TITLE 89: SOCIAL SERVICES
CHAPTER IV: DEPARTMENT OF HUMAN SERVICES
SUBCHAPTER d: MEDICAL PROGRAMS
PART 144 DEVELOPMENTAL DISABILITIES SERVICES
SECTION 144.150 SPECIALIZED CARE HEALTH AND SENSORY DISABILITIES
Section 144.150 Specialized Care – Health and Sensory Disabilities
These specialized services refer to three categories (Levels) of care which some individuals must receive, fully or in part, in order to attain physical health and development. The delivery of specialized care in accordance with an individual's need(s), as determined by the IDT's assessment, enables him/her to participate in his/her IPP and be supported toward greater independence. Additional reimbursement is paid for an individual who needs and receives services for health and/or sensory disabilities (Section 144.275(c)(2)), when those services meet the criteria under subsections (b),(c) and/or (d) of this Section.
1) Ambulatory – The individual is capable of walking without assistance or the aid of adaptive equipment or devices.
2) Mobile nonambulatory – The individual is capable of locomotion with mobility assistance such as adaptive equipment or devices.
3) Nonmobile – The individual is not capable of locomotion even with mobility assistance.
b) Specialized Care, Level I
The individual is ambulatory, mobile nonambulatory, or has the potential to become mobile nonambulatory, and requires services to compensate for a sensory deficit (auditory and/or visual), or services enabling him/her to be mobile, or limited services to meet medical needs.
1) Sensory Deficits
A) Visual Disabilities
The individual requires and receives specialized services due to a visual disability as defined in Section 144.275(c)(2)(B)(i). Aids and appliances for individuals having such disabilities are limited to the following items with which facility staff can assist the individual.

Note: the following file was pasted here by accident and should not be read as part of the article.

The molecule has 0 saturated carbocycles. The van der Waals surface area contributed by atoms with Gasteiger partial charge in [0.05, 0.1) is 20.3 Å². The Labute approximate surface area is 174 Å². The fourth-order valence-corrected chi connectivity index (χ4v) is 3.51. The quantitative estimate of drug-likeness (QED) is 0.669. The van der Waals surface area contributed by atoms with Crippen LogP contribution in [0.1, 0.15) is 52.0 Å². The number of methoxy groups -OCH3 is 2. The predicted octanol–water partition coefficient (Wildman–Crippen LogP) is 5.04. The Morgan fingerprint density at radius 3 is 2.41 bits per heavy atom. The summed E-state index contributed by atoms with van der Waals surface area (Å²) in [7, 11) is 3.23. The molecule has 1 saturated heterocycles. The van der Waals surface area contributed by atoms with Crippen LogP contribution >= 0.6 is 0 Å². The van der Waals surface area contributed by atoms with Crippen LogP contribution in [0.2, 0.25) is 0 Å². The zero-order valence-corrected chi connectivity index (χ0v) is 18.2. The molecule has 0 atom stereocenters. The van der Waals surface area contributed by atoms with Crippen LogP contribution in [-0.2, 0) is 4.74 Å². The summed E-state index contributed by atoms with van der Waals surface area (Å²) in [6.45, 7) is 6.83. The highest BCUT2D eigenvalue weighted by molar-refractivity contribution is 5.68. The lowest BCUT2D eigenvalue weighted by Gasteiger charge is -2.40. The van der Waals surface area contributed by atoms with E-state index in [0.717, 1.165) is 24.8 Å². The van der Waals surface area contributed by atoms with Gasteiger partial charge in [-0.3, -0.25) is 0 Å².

i) cane or dog used in mobility training or a sighted guide.
ii) visual aids.
B) Auditory Disabilities
The individual requires and receives specialized care due to an auditory disability as defined in Section 144.275(c)(2)(B)(ii). Aids and appliances for individuals having such disabilities are limited to the following items with which facility staff can assist the individual:
i) Aided augmentative communication system. Aided modes of communication may include the use of an eye gaze communication board, or an electronic communication device that has speech output or a print tape;
ii) Assistive listening device (hearing aid); or
iii) A hearing dog.
AGENCY NOTE: An individual's treatment might need to include being desensitized to tolerate the use of a hearing aid or assistive listening device to prevent the device from being rejected or destroyed.
2) Physical Disabilities
The individual requires and receives specialized care and training related to a physical disability which prevents or limits mobility. The individual becomes mobile when employing certain adaptive equipment. Aids, appliances and other adaptive equipment which promote mobility for individuals with physical disabilities are limited to the following devices which individuals can be taught to apply, or can be applied with assistance from facility staff:
A) Arm brace;
B) Back brace, body jacket;
C) Leg brace;
F) Adaptive wheelchair;
AGENCY NOTE: A physical disability is defined as a physical impairment which results in a functional deficit, such as spasticity, poor muscle tone, paralysis, and absence of limbs. Eligibility under Physical Disabilities requires that the individual needs training in the use of a device or devices in order to achieve some level of independent mobility. An individual who is already independent in mobility and requires adaptive equipment does not qualify. This includes some individuals who are in training programs for deficits in gross or fine motor functioning, and some individuals who are not in such training programs.
c) Specialized Care, Level II
The individual is nonmobile, or mobile nonambulatory, requires mobility assistance, and requires services to meet high personal care needs. The individual may also have significant daily medical needs, and/or may have dual sensory deficits (visual and auditory).
1) High Personal Care/Mobility Need (nonmobile)